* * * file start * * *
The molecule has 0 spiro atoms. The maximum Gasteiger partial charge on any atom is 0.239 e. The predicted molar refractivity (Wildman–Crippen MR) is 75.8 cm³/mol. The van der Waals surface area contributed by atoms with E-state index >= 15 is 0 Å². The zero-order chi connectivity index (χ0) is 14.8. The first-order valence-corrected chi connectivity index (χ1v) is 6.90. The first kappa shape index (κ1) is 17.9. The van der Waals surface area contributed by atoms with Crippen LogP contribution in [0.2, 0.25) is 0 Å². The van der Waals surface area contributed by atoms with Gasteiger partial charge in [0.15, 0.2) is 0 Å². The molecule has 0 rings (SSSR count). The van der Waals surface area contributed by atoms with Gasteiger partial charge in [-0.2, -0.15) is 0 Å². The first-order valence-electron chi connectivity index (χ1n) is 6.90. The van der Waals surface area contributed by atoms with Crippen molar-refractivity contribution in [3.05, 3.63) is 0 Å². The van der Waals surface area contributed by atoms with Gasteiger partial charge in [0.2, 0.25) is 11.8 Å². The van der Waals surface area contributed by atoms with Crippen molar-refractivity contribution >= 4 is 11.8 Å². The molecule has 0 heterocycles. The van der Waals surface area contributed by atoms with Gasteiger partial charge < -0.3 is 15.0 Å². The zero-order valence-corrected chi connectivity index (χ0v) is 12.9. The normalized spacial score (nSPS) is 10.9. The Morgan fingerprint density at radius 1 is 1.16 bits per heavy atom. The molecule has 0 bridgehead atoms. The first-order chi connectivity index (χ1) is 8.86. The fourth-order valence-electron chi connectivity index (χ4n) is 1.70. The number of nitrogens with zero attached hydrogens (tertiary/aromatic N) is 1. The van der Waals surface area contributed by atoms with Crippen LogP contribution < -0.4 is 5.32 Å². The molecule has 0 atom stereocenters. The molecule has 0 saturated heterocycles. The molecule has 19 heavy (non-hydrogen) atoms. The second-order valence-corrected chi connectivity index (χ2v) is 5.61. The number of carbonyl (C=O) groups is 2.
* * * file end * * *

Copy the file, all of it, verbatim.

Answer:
The molecule has 0 spiro atoms. The maximum Gasteiger partial charge on any atom is 0.239 e. The predicted molar refractivity (Wildman–Crippen MR) is 75.8 cm³/mol. The van der Waals surface area contributed by atoms with E-state index >= 15 is 0 Å². The zero-order chi connectivity index (χ0) is 14.8. The first-order valence-corrected chi connectivity index (χ1v) is 6.90. The first kappa shape index (κ1) is 17.9. The van der Waals surface area contributed by atoms with Crippen LogP contribution in [0.2, 0.25) is 0 Å². The van der Waals surface area contributed by atoms with Gasteiger partial charge in [0.15, 0.2) is 0 Å². The molecule has 0 rings (SSSR count). The van der Waals surface area contributed by atoms with Gasteiger partial charge in [-0.2, -0.15) is 0 Å². The first-order valence-electron chi connectivity index (χ1n) is 6.90. The van der Waals surface area contributed by atoms with Crippen molar-refractivity contribution in [3.05, 3.63) is 0 Å². The van der Waals surface area contributed by atoms with Gasteiger partial charge in [0.2, 0.25) is 11.8 Å². The van der Waals surface area contributed by atoms with Crippen molar-refractivity contribution >= 4 is 11.8 Å². The molecule has 0 heterocycles. The van der Waals surface area contributed by atoms with Gasteiger partial charge < -0.3 is 15.0 Å². The zero-order valence-corrected chi connectivity index (χ0v) is 12.9. The normalized spacial score (nSPS) is 10.9. The Morgan fingerprint density at radius 1 is 1.16 bits per heavy atom. The molecule has 0 bridgehead atoms. The first-order chi connectivity index (χ1) is 8.86. The fourth-order valence-electron chi connectivity index (χ4n) is 1.70. The number of nitrogens with zero attached hydrogens (tertiary/aromatic N) is 1. The van der Waals surface area contributed by atoms with Crippen LogP contribution < -0.4 is 5.32 Å². The molecule has 0 atom stereocenters. The molecule has 0 saturated heterocycles. The molecule has 19 heavy (non-hydrogen) atoms. The second-order valence-corrected chi connectivity index (χ2v) is 5.61. The number of carbonyl (C=O) groups is 2.